September 2009

Analytical Ferrography
AKA Wear Particle Analysis

by Patrick Kilbane, CLS, Sales Manager
& David Hagle, Regional Sales Manager

Wear Particle Analysis is just what it sounds like:  the identification of wear particles in a lubricant and the assessment of those particles to determine the condition of the equipment. As the sizes and quantities of wear particles increase, so does the risk of failure due to wear.

Ferrography allows us to determine if metal particles are ferrous or non-ferrous based on how they align in the magnetic field. We can also heat treat the particles in order to identify the basic metallurgy. Lubricant degradation products can be seen on the slides as thickened deposits of translucent materials. Particles such as fibers, corrosive wear materials, sand, dirt, and other elements can also be identified.

Analytical Ferrography is suggested when wear problems are suspected, especially with steel or ferrous components. One example is when iron (Fe) content or particle count results have increased at a higher rate than expected. An Analytical Ferrography test will provide the information needed to determine the type of iron (wear, rubbing, or corrosion) being produced or the composition of the increased particles from the particle count.

Particles in oil arise from a number of different sources. Contamination can enter the system during maintenance, through breathers, during oil top offs, in the course of oil changes, and through various other means. Wear particles are generated during machine operation. These wear particles can be caused by contamination, improper lubrication, a change in operating conditions, or other factors that cause metal-to-metal contact.

Depending upon the types of particles, the quantities, and their respective sizes, we can determine if an abnormal wear mode exits, identify particulate contamination, and assess the potential for failure.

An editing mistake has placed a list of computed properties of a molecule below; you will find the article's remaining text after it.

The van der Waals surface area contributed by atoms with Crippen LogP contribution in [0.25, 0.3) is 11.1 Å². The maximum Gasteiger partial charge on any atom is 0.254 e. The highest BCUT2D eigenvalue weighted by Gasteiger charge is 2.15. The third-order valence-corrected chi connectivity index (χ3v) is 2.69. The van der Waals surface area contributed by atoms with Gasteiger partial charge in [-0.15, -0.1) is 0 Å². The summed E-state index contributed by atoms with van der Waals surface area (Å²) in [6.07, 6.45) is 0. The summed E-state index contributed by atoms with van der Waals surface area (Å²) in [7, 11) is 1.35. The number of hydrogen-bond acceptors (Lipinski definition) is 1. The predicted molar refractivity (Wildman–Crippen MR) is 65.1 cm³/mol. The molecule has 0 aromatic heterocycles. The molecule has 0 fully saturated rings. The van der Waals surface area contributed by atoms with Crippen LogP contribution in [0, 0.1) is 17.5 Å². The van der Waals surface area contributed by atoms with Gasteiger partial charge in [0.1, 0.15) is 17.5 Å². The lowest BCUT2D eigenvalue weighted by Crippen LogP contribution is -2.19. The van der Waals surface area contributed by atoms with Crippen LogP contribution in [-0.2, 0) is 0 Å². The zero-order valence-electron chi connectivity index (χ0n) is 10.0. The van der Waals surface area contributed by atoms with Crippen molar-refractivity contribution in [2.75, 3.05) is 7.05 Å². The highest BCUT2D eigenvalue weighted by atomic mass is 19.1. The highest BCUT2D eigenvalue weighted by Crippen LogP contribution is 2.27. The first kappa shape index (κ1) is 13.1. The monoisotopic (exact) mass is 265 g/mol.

Typical wear particles found in lubricant samples are:

Cutting Wear Fatigue Wear Lubricant Degradation
Severe Sliding Wear Rubbing Wear Red Oxides
Fatigue Spheres Black Oxides Fibers
Contaminants Sand and Dirt  
Cutting Wear particles are generated due to abrasive contaminants or a misalignment. This form of wear can be highly destructive if not identified early.
Fatigue Wear is generated due to contact fatigue and is typically associated with bearings or gears. Since gear sets have both sliding and rolling contact, these systems will contain wear particles.  The size and quantity will identify an abnormal condition.
Severe sliding wear is created as particles that should be in rolling contact are instead in sliding contact due to improper lubrication or excessive loads/speed.
Rubbing wear is just that: wear due to rubbing, and is typically considered normal. Particles from 1to 15 microns in size are considered rubbing wear. At the onset of abnormal wear, the amount of rubbing wear will quickly increase prior to actual spalling.
Fatigue Spheres are developed from fatigue cracks in rolling element bearings prior to spalling.
Black oxides are generated during metal-to-metal contact where micro-welding occurs and are indicative of boundary lubrication. Contaminants are created by welding, grinding, arcing, and blast furnace operations. These contaminants are ingested or left in the barrel or unit.

Sand and dirt particles are typical contaminants found in most systems.The quantity and sizes of the particles create problems, especially in systems such as turbines and hydraulics, which require a specific level of cleanliness to operate.

Lubricant degradation products can come in many forms and sources. Sludge, varnish, and gelling are all forms of lubricant degradation.

Fibers can also be identified, indicating outside contamination or, more concerning, a possible filter rupture.

Red oxides are an indication of present or past water contamination. Water in the system will greatly reduce the load-caring capacity of the lubricant and should be eliminated from the system.

The recommended frequency to perform an Analytical Ferrography depends upon the criticality of the equipment, typical failure modes, past history, and current oil analysis results. In most cases, Analytical Ferrography is an exception test. We perform this test to supplement the data provided to customers and, consequently, produce an even better assessment of the equipment’s condition and improved overall recommendations.

Although our trained diagnosticians will recommend an Analytical Ferrography test when the data obtained by performing the test will clarify or determine which maintenance action is appropriate, the test can be added to any regular analysis at the customer’s request.

Based on the type, quantities, and sizes of particles, Analytical Ferrography--combined with regular oil analysis--will provide the information needed to make vital maintenance decisions.

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